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We often get requests to put an ad over or below "the fold" - the visible portion of the screen on page load, a term derived from newspapers which are delivered folded in half.

I use Chrome on a Mac with a super light address bar (no favorites, etc) on an external monitor with a 1680x1050 resolution. My fold is a bit lower than someone on IE7 with 18 search bars on a 13" Dell Inspiron 8800.

Is there an industry standard for how many pixels high the fold is? I briefly checked the IAB but was unable to find specifics.

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This answer has some figures in it: webmasters.stackexchange.com/questions/2838/… – paulmorriss Aug 10 '11 at 16:07
up vote 7 down vote accepted
                        **The fold does not exist.**  

                        **The fold does not exist.**  

                        **The fold does not exist.**  

                        **The fold does not exist.**  

                        **The fold does not exist.**  

                        **The fold does not exist.**  

                        **The fold does not exist.**  

                        **The fold does not exist.**                         

There is no universal 'fold line'. Browser and device sizes are too diverse to point to a single point on the screen and say, 'yep, that's where it'll cut off.' The best you can do is say, 'based on the information we've collected about visitors to this particular website, the vertical cut off point will be here for around x% of them.'

Web designers have been gently suggesting for at least five years that the fold never existed in the first place:

If your clients are asking for adverts to be placed above or below "the fold", you have a couple of options:

  1. Come clean. Tell them that, because of the vast range of devices people are using to access the Web these days, it's impossible to say where the fold will be, but that you can happily put their ad 'higher' or 'lower' on the page and charge them accordingly for the more prominent position.
  2. Collect visitor data for the website they'll be advertising on and set an 'approximate fold' based on the average visitor's screen resolution. If you're using Google Analytics, look under Visitors > Browser Capabilites > Screen Resolutions to get an idea of where this might be for each site.

What you can say with some certainty is that, the lower you put an ad down the page, the less likely it is to be visible without scrolling. So, while it's impossible to say where the fold is, it's much easier to say where it isn't. Or at least where it's less likely to be. And so it does make sense to charge for ads higher up the page. Just don't sell them on the basis of being above an imaginary line. It's impossible to make a promise like that.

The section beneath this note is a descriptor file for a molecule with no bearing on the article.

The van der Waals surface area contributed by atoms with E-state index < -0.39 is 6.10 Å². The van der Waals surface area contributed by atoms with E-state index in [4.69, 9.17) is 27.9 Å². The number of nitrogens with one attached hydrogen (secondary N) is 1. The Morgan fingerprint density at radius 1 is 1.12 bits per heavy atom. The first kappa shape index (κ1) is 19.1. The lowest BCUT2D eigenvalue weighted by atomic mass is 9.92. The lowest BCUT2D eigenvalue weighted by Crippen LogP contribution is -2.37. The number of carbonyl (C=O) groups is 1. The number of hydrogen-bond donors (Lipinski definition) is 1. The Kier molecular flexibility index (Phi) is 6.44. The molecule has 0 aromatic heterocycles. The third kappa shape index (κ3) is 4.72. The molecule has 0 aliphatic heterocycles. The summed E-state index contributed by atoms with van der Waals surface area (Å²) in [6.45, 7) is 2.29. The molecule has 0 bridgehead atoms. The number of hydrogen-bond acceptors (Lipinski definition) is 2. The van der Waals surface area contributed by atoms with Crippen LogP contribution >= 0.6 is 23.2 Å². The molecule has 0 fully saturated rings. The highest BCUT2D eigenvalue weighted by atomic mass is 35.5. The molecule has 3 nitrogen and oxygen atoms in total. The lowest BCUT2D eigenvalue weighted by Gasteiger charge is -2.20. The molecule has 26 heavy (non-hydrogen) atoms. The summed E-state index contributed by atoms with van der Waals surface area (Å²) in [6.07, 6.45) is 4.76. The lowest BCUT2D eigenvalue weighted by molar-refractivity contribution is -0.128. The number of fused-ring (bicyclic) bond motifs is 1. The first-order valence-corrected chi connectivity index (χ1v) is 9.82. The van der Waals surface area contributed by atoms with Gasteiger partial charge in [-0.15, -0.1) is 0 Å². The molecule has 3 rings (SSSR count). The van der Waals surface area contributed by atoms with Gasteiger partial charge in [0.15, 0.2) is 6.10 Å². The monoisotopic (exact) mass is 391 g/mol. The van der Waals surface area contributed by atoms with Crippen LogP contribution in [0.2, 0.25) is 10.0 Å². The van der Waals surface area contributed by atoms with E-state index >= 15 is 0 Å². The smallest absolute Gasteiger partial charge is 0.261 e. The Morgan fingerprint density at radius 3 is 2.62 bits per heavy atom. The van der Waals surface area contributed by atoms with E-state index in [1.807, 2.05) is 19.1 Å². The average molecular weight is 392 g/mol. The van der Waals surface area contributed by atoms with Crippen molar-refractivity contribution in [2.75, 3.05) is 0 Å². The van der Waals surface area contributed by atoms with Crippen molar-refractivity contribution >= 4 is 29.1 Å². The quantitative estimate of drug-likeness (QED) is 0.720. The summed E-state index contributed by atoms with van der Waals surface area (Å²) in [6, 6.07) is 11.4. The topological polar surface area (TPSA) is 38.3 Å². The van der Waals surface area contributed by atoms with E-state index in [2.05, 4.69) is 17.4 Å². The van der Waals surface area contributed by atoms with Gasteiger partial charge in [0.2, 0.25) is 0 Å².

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Thanks for the info. This reaffirms my position with things I can bring back to the client. – hookedonwinter Aug 10 '11 at 18:04

There is no fold, as in there being any such thing as The Fold, especially when you start factoring in weird custom toolbar configurations.

Not that it's made any significant progress toward making people stop asking for this. The true answer for your site is going to require looking at your analytics and seeing what the most common window size is. Note I did not say screen resolution. Research has repeatedly shown that people with large monitors don't browse full-screen. In absence of actual numbers, this can generally be estimated with some confidence. 1024x768 and 1280x800 are still the most common screen sizes. You can use things like Where is the Fold to get a look where(-ish) the cutoff might be for various viewport sizes.

If you look around a bit you'll notice that most sites that are reliant on advertising put their ad slots in more or less the same places: a 300x250 after three or four posts in the main column, probably another one near top of the sidebar, maybe a 160x90 not too much further down, etc. The pattern is common because it tends to satisfy this request.

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Google Labs has a neat tool for visualizing the percentage of users who can see a section of a web page. It works vertically and horizontally.

Google Browser Size is a visualization of browser window sizes for people who visit Google. For example, the "90%" contour means that 90% of people visiting Google have their browser window open to at least this size or larger.


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+1 Super handy, I appreciate actual data. – M. Dudley Aug 16 '11 at 20:36

I wouldn't think that there is a standard. I do think that most people these days have monitors that are 720+ pixels high (720p, the lowest widescreen resolution currently in use). What i would do is subtract the base browser controls of the worst browser (in terms of viewing area), without any search bars or other addons, and make that "the fold". Unfortunately I can't be more helpful than that.

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I think the most accurate figure is going to come from your webstats. Your target audience might be different to others. And consequently your users might be a different average?

A bit of an aside... but I think the importance of the fold has lessened to some extent with the introduction of the mouse wheel.

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